NOTE – Correction added changing educational assistants for early childhood educators in the sixth paragraph. –PB
KEMPTVILLE – Trustees approved a balanced budget for the Catholic District School Board of Eastern Ontario’s next school year at its June 21 meeting.
The $205 million budget is essentially the same amount as passed for the 2021-22 school year.
Board administration presented a balanced budget with revenues and expenses each totalling $ 205,046,836.
Employees make up the bulk of the expenses paid by the English-Catholic school board. In 2022-23, 76 per cent of the budget will be spent on staff and benefits.
On the revenue side, 86 per cent of the board’s budget is funded through the Grants for Student Needs, the primary funding provided by the Ontario government. Among the additional funding for schools is $2.4 million from the Rural and Northern Education Fund, which supports schools located outside of major urban areas.
There will be fewer staff employed by the school in the next school year. Based on the board’s enrolment projections, it will need about five fewer teachers and six fewer early childhood educators. The ECE position reductions are due to lower kindergarten enrolment.
The CDSBEO has projected an 1.4 per cent overall enrolment increase in the upcoming school year – the bulk of which is an increase in secondary school enrolment. Elementary (Kindergarten to Grade 8) enrolment is predicted by the board to decrease by 0.9 per cent. In contrast, the secondary school enrolment is projected to increase by 6.8 per cent in 2022-23.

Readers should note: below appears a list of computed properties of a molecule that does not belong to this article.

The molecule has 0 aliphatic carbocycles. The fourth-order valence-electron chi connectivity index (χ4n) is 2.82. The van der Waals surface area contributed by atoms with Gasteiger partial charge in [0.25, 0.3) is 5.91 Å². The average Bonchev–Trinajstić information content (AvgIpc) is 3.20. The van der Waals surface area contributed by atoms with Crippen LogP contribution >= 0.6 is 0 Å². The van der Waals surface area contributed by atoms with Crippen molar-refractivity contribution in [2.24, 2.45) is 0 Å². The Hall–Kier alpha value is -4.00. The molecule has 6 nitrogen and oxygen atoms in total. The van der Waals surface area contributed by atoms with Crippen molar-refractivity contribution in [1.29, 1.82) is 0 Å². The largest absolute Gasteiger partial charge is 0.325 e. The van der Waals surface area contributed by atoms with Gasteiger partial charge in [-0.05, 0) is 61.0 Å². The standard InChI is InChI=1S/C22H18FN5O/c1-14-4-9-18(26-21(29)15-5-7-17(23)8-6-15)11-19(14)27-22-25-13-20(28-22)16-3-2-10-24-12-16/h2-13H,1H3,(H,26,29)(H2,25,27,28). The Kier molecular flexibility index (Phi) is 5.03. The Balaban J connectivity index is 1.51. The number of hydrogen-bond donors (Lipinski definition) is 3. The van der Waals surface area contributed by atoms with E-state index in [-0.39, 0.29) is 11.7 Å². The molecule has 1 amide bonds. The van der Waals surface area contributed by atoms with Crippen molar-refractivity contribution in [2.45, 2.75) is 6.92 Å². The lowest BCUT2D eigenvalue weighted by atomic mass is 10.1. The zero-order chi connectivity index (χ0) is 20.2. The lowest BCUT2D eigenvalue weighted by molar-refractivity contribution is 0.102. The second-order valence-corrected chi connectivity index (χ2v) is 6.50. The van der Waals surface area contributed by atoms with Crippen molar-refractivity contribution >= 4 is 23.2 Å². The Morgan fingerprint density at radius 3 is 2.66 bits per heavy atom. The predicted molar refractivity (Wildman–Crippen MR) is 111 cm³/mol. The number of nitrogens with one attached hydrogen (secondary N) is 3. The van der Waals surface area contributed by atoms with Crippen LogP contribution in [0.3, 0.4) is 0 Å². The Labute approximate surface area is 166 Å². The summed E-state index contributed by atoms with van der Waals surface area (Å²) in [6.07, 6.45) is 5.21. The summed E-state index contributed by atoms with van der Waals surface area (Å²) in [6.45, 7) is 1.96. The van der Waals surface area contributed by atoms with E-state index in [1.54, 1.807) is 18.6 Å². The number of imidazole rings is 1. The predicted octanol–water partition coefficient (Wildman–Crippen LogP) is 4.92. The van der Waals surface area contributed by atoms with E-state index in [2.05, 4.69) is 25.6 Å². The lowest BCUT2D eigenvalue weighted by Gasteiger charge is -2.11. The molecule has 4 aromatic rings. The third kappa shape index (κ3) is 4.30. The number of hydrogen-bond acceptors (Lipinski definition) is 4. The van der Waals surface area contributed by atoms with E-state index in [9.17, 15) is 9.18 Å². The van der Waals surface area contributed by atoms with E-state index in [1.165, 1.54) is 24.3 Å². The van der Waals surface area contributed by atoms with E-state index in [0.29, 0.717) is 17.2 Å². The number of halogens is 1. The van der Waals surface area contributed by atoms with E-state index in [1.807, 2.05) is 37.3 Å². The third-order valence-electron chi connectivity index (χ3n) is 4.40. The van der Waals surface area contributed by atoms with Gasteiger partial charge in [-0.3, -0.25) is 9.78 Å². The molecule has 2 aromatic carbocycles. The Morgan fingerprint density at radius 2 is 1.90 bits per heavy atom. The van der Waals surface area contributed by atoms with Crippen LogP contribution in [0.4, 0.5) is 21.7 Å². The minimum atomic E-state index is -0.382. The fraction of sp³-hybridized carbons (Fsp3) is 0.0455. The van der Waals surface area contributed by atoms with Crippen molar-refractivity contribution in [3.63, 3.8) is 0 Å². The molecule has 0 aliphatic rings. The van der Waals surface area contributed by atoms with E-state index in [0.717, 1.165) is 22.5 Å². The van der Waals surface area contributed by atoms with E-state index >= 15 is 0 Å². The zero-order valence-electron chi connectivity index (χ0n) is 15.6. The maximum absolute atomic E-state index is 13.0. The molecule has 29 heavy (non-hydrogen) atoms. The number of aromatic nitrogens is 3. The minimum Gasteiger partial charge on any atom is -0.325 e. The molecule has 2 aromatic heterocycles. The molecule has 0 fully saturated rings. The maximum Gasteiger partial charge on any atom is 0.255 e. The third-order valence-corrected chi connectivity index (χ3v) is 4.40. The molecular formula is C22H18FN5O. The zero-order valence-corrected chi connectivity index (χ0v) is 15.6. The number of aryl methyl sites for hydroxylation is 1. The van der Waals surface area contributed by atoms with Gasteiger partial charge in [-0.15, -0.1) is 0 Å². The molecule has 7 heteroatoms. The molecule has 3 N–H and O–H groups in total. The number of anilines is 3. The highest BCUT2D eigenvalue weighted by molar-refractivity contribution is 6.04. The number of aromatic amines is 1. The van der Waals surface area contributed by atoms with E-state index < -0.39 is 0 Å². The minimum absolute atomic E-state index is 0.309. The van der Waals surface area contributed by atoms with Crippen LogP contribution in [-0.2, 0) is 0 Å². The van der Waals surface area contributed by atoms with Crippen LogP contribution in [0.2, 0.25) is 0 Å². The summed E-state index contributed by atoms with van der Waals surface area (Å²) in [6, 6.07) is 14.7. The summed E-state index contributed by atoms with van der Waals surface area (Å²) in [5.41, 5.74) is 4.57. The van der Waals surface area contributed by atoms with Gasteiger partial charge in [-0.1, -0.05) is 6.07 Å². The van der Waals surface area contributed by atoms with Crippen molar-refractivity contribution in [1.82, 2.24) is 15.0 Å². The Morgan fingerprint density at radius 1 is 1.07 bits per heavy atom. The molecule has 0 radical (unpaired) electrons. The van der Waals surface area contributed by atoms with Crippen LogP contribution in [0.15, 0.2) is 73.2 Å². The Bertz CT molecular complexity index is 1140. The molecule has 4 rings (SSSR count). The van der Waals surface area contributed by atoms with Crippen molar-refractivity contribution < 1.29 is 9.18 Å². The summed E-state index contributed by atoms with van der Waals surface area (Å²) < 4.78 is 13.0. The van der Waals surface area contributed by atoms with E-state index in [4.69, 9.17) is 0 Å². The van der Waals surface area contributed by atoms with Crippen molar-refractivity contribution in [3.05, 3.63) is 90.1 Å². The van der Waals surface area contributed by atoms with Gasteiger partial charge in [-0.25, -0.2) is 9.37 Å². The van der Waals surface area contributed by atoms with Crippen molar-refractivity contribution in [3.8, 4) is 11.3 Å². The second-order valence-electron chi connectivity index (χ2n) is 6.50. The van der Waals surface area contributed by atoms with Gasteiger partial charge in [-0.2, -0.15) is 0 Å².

The CDSBEO projects there will be 13,343 students attending its schools in the upcoming school year.
In comparison, the enrolment for the Upper Canada District School Board is projected to be 26,551 for 2022-23.
Included in the $205 million CDSBEO budget is $7.4 million for capital projects. That includes $5 million in school condition improvement and $1.8 million in school renewal. There is also about $506K in child care capital costs.
CDSBEO spokesperson Amber LaBerge told The Leader that the capital projects have not yet been allocated but “will focus on priority projects including improved air quality and facility upgrades.”
Phillip Blancher, Local Journalism Initiative Reporter, The Morrisburg Leader